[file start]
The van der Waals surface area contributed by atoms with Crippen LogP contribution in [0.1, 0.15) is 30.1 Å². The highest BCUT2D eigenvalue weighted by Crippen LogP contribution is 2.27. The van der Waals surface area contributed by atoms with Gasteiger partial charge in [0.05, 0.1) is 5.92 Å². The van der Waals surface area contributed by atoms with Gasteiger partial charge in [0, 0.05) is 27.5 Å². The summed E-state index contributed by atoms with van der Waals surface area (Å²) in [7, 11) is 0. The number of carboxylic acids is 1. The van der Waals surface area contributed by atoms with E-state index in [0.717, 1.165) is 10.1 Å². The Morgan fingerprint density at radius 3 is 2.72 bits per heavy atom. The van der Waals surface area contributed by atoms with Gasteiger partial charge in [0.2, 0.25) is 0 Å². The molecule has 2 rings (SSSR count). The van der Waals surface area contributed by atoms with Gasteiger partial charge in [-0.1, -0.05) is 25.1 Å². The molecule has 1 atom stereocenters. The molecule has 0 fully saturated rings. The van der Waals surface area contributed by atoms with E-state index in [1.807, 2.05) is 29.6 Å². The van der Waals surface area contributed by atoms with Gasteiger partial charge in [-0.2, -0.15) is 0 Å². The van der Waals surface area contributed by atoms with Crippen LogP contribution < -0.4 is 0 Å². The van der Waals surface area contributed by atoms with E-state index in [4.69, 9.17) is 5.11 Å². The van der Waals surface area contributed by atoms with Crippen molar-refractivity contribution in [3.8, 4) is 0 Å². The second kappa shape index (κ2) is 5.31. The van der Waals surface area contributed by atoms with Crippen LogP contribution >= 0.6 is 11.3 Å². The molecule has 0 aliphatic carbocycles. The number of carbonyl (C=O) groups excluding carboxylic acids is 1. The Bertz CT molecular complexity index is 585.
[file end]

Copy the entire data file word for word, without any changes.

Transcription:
The van der Waals surface area contributed by atoms with Crippen LogP contribution in [0.1, 0.15) is 30.1 Å². The highest BCUT2D eigenvalue weighted by Crippen LogP contribution is 2.27. The van der Waals surface area contributed by atoms with Gasteiger partial charge in [0.05, 0.1) is 5.92 Å². The van der Waals surface area contributed by atoms with Gasteiger partial charge in [0, 0.05) is 27.5 Å². The summed E-state index contributed by atoms with van der Waals surface area (Å²) in [7, 11) is 0. The number of carboxylic acids is 1. The van der Waals surface area contributed by atoms with E-state index in [0.717, 1.165) is 10.1 Å². The Morgan fingerprint density at radius 3 is 2.72 bits per heavy atom. The van der Waals surface area contributed by atoms with Gasteiger partial charge in [0.2, 0.25) is 0 Å². The molecule has 2 rings (SSSR count). The van der Waals surface area contributed by atoms with Gasteiger partial charge in [-0.1, -0.05) is 25.1 Å². The molecule has 1 atom stereocenters. The molecule has 0 fully saturated rings. The van der Waals surface area contributed by atoms with E-state index in [1.807, 2.05) is 29.6 Å². The van der Waals surface area contributed by atoms with Gasteiger partial charge in [-0.2, -0.15) is 0 Å². The van der Waals surface area contributed by atoms with Crippen LogP contribution < -0.4 is 0 Å². The van der Waals surface area contributed by atoms with E-state index in [4.69, 9.17) is 5.11 Å². The van der Waals surface area contributed by atoms with Crippen molar-refractivity contribution in [3.8, 4) is 0 Å². The second kappa shape index (κ2) is 5.31. The van der Waals surface area contributed by atoms with Crippen LogP contribution >= 0.6 is 11.3 Å². The molecule has 0 aliphatic carbocycles. The number of carbonyl (C=O) groups excluding carboxylic acids is 1. The Bertz CT molecular complexity index is 585.